In a shaky economy…

‘Tis the season to be jolly, well almost, and to get the season off to a flying start I’m a day late with the blog entry. I won’t bore you with …

29th November 2007 at 12:45 pm

‘Tis the season to be jolly, well almost, and to get the season off to a flying start I’m a day late with the blog entry. I won’t bore you with excuses, I just won’t draw attention to it and with a bit of luck no-one will notice.

Joking aside, they probably won’t because there’s enough in the economy to take someone’s mind off more or less anything as trivial as a small business blog. The economy is suddenly rocky now that Dear Prudence has taken over as PM and few people seem to understand why.Yes, there’s been sub-prime borrowing but there always has been. So what’s changed?
To me there are two means by which the economy has always been measured and which contradict each other dramatically. You’ll have heard, no doubt, that we’re all borrowing too much money? Of course you have. You’ve probably accepted this as a fact, principally because it is one.

On the other hand when the economy shrinks we’re told this is bad news. This is an odd one because a shrinking economy means people are buying less. In other words they are spending their money on paying back their plastic friends, not stretching them even further.

This is why, to me, the renewed rigour with which loans and credit cards are being scrutinised is excellent news even if it does work against a jobbing freelance like your correspondent. There will be a slightly rough time in which the economy will ‘shrink’ while we all get our houses back in order. One side effect may be that interest rates will fall, which is good news as long as the benefits are passed on (which looks unlikely according to yesterday’s papers). Then eventually, with any luck at all, we’ll emerge with an economy based on what we’ve produced and earned rather than what we can persuade people they should lend us.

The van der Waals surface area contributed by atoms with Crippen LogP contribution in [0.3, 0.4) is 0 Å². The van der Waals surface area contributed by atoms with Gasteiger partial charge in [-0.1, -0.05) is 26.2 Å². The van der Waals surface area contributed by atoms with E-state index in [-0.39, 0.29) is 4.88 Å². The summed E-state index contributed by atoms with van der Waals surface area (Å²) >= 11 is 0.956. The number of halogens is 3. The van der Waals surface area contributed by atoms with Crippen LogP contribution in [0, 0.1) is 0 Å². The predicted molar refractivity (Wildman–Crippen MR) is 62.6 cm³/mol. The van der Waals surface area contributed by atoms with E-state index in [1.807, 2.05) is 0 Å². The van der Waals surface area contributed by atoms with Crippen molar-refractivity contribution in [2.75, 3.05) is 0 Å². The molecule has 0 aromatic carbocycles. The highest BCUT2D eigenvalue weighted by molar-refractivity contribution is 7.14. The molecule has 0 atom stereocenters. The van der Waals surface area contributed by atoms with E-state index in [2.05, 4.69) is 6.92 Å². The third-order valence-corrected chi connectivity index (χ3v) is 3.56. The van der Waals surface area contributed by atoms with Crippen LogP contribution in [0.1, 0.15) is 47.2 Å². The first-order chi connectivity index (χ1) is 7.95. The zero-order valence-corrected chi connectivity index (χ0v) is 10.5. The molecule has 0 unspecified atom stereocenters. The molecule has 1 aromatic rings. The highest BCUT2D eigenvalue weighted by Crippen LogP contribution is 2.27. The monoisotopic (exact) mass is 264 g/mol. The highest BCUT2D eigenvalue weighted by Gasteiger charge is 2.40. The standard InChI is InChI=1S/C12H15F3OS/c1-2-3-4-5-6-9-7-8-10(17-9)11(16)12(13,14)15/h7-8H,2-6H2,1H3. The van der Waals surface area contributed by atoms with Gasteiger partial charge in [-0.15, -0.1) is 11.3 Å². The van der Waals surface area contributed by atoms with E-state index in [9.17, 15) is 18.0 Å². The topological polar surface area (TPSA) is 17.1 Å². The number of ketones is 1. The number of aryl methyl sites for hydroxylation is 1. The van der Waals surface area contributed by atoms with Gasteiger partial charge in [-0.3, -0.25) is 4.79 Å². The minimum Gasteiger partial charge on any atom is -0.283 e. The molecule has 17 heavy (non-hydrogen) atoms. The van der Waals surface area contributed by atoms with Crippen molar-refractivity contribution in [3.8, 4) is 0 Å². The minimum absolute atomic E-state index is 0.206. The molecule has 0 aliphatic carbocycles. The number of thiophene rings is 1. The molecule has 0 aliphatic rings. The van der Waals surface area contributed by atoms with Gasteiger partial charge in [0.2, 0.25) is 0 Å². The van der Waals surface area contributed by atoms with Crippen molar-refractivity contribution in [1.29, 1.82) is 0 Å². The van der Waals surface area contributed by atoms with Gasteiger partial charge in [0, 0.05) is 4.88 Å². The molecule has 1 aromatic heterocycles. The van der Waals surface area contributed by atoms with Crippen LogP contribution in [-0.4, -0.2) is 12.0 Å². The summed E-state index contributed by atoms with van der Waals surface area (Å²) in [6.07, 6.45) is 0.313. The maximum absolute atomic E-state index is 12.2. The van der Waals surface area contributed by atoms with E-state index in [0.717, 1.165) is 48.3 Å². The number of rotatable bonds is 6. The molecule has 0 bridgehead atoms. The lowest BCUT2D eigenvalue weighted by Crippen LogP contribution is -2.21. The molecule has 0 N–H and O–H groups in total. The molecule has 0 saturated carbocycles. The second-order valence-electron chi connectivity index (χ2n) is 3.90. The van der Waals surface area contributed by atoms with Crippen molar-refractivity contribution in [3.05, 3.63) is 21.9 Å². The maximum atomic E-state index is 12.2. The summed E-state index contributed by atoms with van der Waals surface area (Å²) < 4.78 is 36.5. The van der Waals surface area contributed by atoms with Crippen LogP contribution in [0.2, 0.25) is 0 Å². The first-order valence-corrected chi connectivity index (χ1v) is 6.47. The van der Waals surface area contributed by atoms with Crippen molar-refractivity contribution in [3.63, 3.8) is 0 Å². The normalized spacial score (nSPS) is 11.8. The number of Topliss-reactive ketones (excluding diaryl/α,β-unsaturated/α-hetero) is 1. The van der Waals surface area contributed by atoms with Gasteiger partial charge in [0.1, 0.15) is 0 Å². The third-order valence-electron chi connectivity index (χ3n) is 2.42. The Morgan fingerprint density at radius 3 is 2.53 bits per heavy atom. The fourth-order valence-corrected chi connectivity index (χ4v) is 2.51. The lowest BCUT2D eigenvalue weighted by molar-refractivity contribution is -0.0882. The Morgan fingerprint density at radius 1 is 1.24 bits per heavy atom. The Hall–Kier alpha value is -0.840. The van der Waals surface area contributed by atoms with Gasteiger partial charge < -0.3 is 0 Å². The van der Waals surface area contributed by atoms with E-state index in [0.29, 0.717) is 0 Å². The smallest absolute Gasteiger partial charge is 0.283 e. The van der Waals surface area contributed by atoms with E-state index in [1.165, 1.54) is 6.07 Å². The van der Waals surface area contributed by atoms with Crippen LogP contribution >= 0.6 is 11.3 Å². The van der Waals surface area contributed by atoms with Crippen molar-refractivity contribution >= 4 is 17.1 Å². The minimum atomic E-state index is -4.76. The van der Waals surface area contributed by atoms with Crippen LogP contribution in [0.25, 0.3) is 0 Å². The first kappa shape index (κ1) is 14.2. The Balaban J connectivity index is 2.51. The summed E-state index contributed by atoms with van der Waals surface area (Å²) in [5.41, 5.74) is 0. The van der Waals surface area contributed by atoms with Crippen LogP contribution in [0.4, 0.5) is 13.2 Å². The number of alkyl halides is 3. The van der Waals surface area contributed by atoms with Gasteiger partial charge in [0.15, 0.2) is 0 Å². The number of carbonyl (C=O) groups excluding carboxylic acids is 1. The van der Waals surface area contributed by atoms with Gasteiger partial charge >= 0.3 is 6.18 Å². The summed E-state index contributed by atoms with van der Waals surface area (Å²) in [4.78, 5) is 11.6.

And that will be a lot less vulnerable to the American sub-prime market than our existing model.

Guy Clapperton

Guy Clapperton is a freelance journalist who specialises in small business issues and has written for the likes of The Guardian, the FT and the Daily Mirror. Guy has written about finance and franchising for SmallBizPod.

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  1. Finnsense says:

    Well yes, recessions do perform a necessary clearing out function. However, they are also very painful for a lot of people as anyone who remembers the UK recession at the start of the 90s will recall. Neither are they obviously necessary. Thatcher caused/worsened the recession at the end of the 90s and this one will be result of poorly regulated credit as you point out. I hope it’s just a couple of years but then I thought the last one would be too.

  2. Guy Clapperton Guy Clapperton says:

    I agree entirely – I’m from that generation that got caught in negative equity traps when trying to buy a place to live and lost tens of thousands when I moved. Even before then in the eighties I remember being advised to go to college after school not because it was a good idea but because there were so few prospects of getting a job.
    The blog entry doesn’t say how I *want* things to turn out, it’s just how I think they *will* turn out. I have to admit, longer term if it gets us out of the habit of spending money before we’ve earned it then there may be some small benefit.

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